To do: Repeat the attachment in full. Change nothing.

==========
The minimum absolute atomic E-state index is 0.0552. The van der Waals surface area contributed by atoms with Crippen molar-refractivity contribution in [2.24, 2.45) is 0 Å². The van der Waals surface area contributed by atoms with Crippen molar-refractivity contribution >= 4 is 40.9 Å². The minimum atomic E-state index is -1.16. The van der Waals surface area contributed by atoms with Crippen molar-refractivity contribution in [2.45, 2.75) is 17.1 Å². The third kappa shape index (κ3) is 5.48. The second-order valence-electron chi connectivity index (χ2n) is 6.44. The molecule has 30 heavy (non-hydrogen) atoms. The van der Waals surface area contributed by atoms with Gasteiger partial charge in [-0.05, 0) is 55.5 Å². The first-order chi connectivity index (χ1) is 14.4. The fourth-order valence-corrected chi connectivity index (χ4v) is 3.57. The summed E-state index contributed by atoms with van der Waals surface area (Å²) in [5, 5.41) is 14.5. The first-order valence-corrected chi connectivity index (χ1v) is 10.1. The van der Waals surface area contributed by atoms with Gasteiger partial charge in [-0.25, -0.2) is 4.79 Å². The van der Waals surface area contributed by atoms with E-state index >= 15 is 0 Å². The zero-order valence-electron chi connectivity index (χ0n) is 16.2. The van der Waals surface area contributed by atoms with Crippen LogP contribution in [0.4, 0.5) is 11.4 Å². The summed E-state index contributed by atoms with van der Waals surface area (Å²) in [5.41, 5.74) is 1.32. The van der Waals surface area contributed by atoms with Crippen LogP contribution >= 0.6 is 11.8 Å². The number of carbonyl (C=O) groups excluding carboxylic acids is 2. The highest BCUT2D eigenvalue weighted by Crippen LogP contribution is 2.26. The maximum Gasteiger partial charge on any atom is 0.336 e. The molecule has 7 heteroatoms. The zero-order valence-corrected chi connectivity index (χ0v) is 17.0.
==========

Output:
The minimum absolute atomic E-state index is 0.0552. The van der Waals surface area contributed by atoms with Crippen molar-refractivity contribution in [2.24, 2.45) is 0 Å². The van der Waals surface area contributed by atoms with Crippen molar-refractivity contribution >= 4 is 40.9 Å². The minimum atomic E-state index is -1.16. The van der Waals surface area contributed by atoms with Crippen molar-refractivity contribution in [2.45, 2.75) is 17.1 Å². The third kappa shape index (κ3) is 5.48. The second-order valence-electron chi connectivity index (χ2n) is 6.44. The molecule has 30 heavy (non-hydrogen) atoms. The van der Waals surface area contributed by atoms with Gasteiger partial charge in [-0.05, 0) is 55.5 Å². The first-order chi connectivity index (χ1) is 14.4. The fourth-order valence-corrected chi connectivity index (χ4v) is 3.57. The summed E-state index contributed by atoms with van der Waals surface area (Å²) in [5, 5.41) is 14.5. The first-order valence-corrected chi connectivity index (χ1v) is 10.1. The van der Waals surface area contributed by atoms with Gasteiger partial charge in [-0.25, -0.2) is 4.79 Å². The van der Waals surface area contributed by atoms with E-state index >= 15 is 0 Å². The zero-order valence-electron chi connectivity index (χ0n) is 16.2. The van der Waals surface area contributed by atoms with Crippen LogP contribution in [0.4, 0.5) is 11.4 Å². The summed E-state index contributed by atoms with van der Waals surface area (Å²) in [5.41, 5.74) is 1.32. The van der Waals surface area contributed by atoms with Crippen LogP contribution >= 0.6 is 11.8 Å². The number of carbonyl (C=O) groups excluding carboxylic acids is 2. The highest BCUT2D eigenvalue weighted by Crippen LogP contribution is 2.26. The maximum Gasteiger partial charge on any atom is 0.336 e. The molecule has 7 heteroatoms. The zero-order valence-corrected chi connectivity index (χ0v) is 17.0.